login - rlogin ok session 401 by joeuser as joeuser:staff from myultra

	 Nov  4 10:29:27 smothers auditd: [ID 521917 audit.notice] \
	 access(2) ok session 255 by janeuser as janeuser:staff from  \ obj /etc/passwd

       The p_flag attribute, specified by means of the plugin  directive  (see
       audit_control(4)),  is  used to further filter audit data being sent to
       the syslog daemon beyond the classes specified through  the  flags  and
       naflags	lines  of audit_control and through the user-specific lines of
       audit_user(4). The parameter is a comma-separated list; each item  rep‐
       resents	an audit class (see audit_class(4)) and is specified using the
       same syntax used in audit_control for the flags and naflags lines.  The
       default (no p_flags listed) is that no audit records are generated.

       Example 1 One Use of the plugin Line

       In  the specification shown below, the plugin line (in conjunction with
       flags and naflags) is used to allow class records  for  lo  but	allows
       class  records  for  am	for  failures  only.  Omission of the fm class
       records results in no fm class records being output. The	 pc  parameter
       has  no effect because you cannot add classes to those defined by means
       of flags and naflags and by audit_user(4). You can only remove them.

	 flags: lo,am,fm
	 naflags: lo
	 plugin:; p_flags=lo,-am

       Example 2 Use of all

       In the specification shown below, with one exception,  all  allows  all
       flags  defined  by  means of flags and naflags (and audit_user(4)). The
       exception the am metaclass, which is equivalent to ss,as,ua,  which  is
       modified to output all ua events but only failure events for ss and as.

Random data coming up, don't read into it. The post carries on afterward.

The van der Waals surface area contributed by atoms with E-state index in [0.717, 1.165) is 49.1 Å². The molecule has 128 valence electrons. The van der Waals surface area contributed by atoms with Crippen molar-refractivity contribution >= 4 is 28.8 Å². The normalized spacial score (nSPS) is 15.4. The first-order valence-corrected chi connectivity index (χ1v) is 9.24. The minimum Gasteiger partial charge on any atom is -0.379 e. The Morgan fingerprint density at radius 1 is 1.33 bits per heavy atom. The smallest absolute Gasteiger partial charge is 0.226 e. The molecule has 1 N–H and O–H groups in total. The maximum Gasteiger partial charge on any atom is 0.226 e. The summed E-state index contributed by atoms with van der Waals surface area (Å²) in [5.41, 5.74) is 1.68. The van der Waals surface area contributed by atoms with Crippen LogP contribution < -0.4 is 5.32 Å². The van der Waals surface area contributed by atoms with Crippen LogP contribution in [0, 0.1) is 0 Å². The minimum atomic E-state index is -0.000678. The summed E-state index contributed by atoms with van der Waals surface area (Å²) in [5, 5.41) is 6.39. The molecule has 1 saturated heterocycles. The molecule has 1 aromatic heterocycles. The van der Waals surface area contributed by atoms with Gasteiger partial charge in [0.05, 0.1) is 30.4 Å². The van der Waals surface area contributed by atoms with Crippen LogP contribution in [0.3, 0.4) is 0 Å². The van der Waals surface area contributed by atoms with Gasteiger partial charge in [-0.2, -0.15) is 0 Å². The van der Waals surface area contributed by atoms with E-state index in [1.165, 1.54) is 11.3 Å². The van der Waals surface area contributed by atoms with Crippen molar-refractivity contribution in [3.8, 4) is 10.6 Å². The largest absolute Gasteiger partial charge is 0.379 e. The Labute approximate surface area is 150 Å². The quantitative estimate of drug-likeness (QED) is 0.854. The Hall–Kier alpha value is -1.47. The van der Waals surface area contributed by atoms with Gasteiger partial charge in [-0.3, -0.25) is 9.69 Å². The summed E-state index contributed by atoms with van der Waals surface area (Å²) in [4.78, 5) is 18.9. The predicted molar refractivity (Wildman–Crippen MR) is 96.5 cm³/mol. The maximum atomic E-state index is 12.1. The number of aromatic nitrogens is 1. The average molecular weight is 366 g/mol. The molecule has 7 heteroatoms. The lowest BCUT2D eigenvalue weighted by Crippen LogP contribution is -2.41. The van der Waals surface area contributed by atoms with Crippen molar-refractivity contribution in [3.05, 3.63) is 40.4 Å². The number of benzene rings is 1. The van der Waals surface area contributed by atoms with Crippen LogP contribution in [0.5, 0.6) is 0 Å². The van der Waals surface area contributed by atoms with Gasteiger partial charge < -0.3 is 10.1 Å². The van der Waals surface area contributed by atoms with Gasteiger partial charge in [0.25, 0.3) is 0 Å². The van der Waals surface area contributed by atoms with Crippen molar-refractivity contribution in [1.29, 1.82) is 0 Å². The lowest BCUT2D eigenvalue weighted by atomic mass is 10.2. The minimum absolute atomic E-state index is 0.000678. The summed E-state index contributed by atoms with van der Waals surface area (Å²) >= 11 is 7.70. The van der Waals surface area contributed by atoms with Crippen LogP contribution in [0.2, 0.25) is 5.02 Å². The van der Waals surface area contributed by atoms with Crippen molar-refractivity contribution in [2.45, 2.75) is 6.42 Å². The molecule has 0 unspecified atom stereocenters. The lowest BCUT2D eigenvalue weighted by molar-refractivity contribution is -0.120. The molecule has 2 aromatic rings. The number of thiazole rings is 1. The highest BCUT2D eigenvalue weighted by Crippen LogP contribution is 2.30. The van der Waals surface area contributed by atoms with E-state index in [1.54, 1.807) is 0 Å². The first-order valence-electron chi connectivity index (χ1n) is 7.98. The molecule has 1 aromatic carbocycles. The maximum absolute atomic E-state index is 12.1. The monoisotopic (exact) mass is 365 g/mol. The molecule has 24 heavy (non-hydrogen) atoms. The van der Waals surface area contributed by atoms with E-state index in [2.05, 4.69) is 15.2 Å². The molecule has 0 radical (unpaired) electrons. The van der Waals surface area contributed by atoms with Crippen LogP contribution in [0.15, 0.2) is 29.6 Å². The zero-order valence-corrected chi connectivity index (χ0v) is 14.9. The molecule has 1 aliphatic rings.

flags: lo,am
	 naflags: lo
	 plugin:; p_flags=all,^+ss,^+as

       See attributes(5) for a description of the following attributes:

       │MT Level	    │ MT-Safe	      │
       │Interface Stability │ See below.      │

       The  message format and message content are Uncommitted. The configura‐
       tion parameters are Committed.

       auditd(1M),    audit_class(4),	 audit_control(4),     syslog.conf(4),

       System Administration Guide: Security Services

       Use  of	the  plugin  configuration  line  to  include
       requires that /etc/syslog.conf is configured to store  syslog  messages
       of  facility  audit and severity notice or above in a file intended for
       Solaris audit records. An example of such a line in syslog.conf is:

	 audit.notice		     /var/audit/audit.log

       Messages from syslog are sent to remote syslog servers by means of UDP,
       which  does  not	 guarantee  delivery  or  ensure  the correct order of
       arrival of messages.

       If the parameters specified for the plugin line result  in  no  classes
       being preselected, an error is reported by means of a syslog alert with
       the LOG_DAEMON facility code.

       The time field in the syslog header is generated by syslog(3C) and only
       approximates  the time given in the binary audit log. Normally the time
       field shows the same whole second or at most a few seconds difference.

				 Sep 25, 2008		       AUDIT_SYSLOG(5)